CV NEWS FEED // Kansas lawmakers are debating a bill that Catholic critics say targets private schools by opening the door to creating artificial barriers to the success of their sports teams in statewide championships.
Between 2015 and 2021, the state’s 28 private high schools – of which 12 are Catholic – won 25% of all state championships. As of 2021-2022, private schools account for fewer than 8% of all high schools in the state.
Supporters of H.B. 2003 say it’s necessary to correct the imbalance.
The proposed legislation adds three words to section 1, paragraph 5 of an existing law, K.S.A. 72-114, to read: “Establish a system for the classification of member high schools according to student attendance and other factors.”
The change will allow the Kansas State High School Activities Association (KSHSAA) to determine those “other factors.” The additional criteria could hinge on each school’s championship record and its student body’s socio-economic demographics, according to Jeff Hines, principal of Paola High School, a public school.
The resulting multiplier could compel private schools – and in particular Catholic schools – with a successful track record to compete against public schools with larger student bodies.
But in a recent interview, Hines argued this would “make this more fair” for public schools such as his own, which has historically struggled to win against the Catholic schools.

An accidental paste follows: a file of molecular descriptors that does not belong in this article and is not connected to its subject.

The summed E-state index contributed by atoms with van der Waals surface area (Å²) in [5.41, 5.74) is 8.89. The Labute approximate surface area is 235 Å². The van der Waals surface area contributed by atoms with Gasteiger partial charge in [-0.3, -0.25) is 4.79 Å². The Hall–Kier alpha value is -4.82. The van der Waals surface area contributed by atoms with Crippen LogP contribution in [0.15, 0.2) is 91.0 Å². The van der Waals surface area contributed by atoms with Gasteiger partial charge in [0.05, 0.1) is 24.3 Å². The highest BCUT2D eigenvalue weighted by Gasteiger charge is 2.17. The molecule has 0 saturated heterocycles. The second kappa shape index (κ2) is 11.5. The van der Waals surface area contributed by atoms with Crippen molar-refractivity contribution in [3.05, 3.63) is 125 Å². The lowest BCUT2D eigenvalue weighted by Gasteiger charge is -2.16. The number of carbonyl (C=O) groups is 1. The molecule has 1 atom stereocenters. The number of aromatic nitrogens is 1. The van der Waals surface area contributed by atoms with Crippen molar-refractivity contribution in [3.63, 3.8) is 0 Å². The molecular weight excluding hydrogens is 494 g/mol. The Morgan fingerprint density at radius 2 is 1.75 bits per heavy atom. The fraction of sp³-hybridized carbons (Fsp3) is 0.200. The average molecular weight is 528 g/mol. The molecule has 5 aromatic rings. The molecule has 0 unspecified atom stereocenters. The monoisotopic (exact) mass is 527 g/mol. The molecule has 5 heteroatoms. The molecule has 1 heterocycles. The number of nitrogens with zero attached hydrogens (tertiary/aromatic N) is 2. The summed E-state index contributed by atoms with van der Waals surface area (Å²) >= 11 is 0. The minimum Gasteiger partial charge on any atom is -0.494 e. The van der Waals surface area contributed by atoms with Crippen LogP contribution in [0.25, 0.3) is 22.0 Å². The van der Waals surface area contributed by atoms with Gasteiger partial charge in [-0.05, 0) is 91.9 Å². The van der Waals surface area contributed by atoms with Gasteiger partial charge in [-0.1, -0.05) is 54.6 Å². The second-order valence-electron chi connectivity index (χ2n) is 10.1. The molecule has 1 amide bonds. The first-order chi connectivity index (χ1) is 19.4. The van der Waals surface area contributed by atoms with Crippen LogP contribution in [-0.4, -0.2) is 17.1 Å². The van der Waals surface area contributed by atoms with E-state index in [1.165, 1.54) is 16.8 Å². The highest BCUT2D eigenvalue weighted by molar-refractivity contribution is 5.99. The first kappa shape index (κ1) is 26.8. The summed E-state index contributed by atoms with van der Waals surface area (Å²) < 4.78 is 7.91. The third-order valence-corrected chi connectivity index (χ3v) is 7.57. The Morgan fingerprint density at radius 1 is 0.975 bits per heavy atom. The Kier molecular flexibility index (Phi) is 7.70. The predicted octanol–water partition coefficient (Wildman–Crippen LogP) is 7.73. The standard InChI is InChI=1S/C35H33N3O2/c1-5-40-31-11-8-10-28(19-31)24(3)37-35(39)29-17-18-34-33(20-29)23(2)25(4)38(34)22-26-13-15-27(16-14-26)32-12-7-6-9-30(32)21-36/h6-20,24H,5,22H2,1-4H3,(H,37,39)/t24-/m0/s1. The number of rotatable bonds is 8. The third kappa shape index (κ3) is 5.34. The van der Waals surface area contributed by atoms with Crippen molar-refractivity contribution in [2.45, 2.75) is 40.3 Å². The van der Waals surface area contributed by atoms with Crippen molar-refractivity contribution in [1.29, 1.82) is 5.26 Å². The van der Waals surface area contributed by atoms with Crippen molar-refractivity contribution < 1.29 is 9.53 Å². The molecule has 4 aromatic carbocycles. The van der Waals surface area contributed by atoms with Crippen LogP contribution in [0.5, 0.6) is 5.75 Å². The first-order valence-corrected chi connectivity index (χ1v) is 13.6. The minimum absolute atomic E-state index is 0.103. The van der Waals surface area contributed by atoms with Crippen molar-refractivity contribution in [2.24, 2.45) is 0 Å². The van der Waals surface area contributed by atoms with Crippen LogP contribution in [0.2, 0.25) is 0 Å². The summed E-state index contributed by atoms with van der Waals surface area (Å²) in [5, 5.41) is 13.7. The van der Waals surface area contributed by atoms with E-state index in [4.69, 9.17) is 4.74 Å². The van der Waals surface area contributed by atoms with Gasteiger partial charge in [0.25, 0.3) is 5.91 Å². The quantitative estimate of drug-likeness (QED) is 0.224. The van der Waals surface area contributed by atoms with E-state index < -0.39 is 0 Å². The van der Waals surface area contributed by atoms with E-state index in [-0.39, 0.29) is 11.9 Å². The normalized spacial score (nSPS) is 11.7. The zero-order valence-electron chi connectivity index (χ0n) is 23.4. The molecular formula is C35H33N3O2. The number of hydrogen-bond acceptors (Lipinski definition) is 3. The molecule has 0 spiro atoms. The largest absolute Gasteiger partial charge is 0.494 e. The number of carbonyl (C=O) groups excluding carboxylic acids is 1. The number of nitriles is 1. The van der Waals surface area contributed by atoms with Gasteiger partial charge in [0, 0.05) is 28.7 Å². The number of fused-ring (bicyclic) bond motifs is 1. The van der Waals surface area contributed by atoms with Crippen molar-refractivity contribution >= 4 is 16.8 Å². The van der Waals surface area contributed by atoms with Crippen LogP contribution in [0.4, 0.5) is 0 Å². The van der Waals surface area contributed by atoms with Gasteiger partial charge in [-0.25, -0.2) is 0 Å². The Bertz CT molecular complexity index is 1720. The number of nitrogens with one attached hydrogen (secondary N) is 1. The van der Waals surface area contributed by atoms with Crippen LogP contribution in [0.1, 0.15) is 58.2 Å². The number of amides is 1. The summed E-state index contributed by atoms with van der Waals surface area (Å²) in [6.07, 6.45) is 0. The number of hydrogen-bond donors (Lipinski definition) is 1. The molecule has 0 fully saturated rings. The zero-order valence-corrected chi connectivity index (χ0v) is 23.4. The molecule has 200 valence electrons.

Hines, whose three children attend Holy Trinity Catholic Elementary School, asked: “Why should dozens of schools start a season with no chance whatsoever to be successful in the postseason?”
Critics of the bill say advocates like Hines and KSHSAA are sending the wrong message to students.
“This proposal says to all the kids in Kansas that it is more important to win state championships than it is to participate,” said Jamie Finkeldei, associate superintendent of the Catholic Diocese of Wichita and president of the Kansas Association of Independent and Religious Schools.
He calls the bill “unnecessary, punitive, and counterproductive.”
Former Republican Congressman Tim Huelskamp commented that the bill “is clearly meant to punish Catholic schools,” which make up the majority of private schools in Kansas:
With almost no government financial support, Kansas Catholic schools achieve success not only on the field, but more important, they do a superior job of educating our children also on the academic and spiritual fronts. They should be thanked not attacked because of their religious dedication and commitment.
In his testimony to the state legislature, Finkeldai noted:
(The proposal) punishes private schools who have won five or more state championships in the last five years… However, there are 23 public schools who meet the criteria of winning five state titles in the last 5 years. Between 2015-2021, those 23 public schools won 28% of all state championships.
“Why are those 23 public schools not subjected to the same multiplier? Second, what do all of these successful schools have in common?” he continued:
If five state championships in the last five years is too many, then there is no fair or just reason why KSHSAA should not apply the modifier to all schools. The common denominator between almost all these successful schools is that they are almost all suburban schools with low free and reduced lunch counts.
“To characterize this issue as exclusively a private vs. public school issue is patently unjust,” Finkeldai concluded.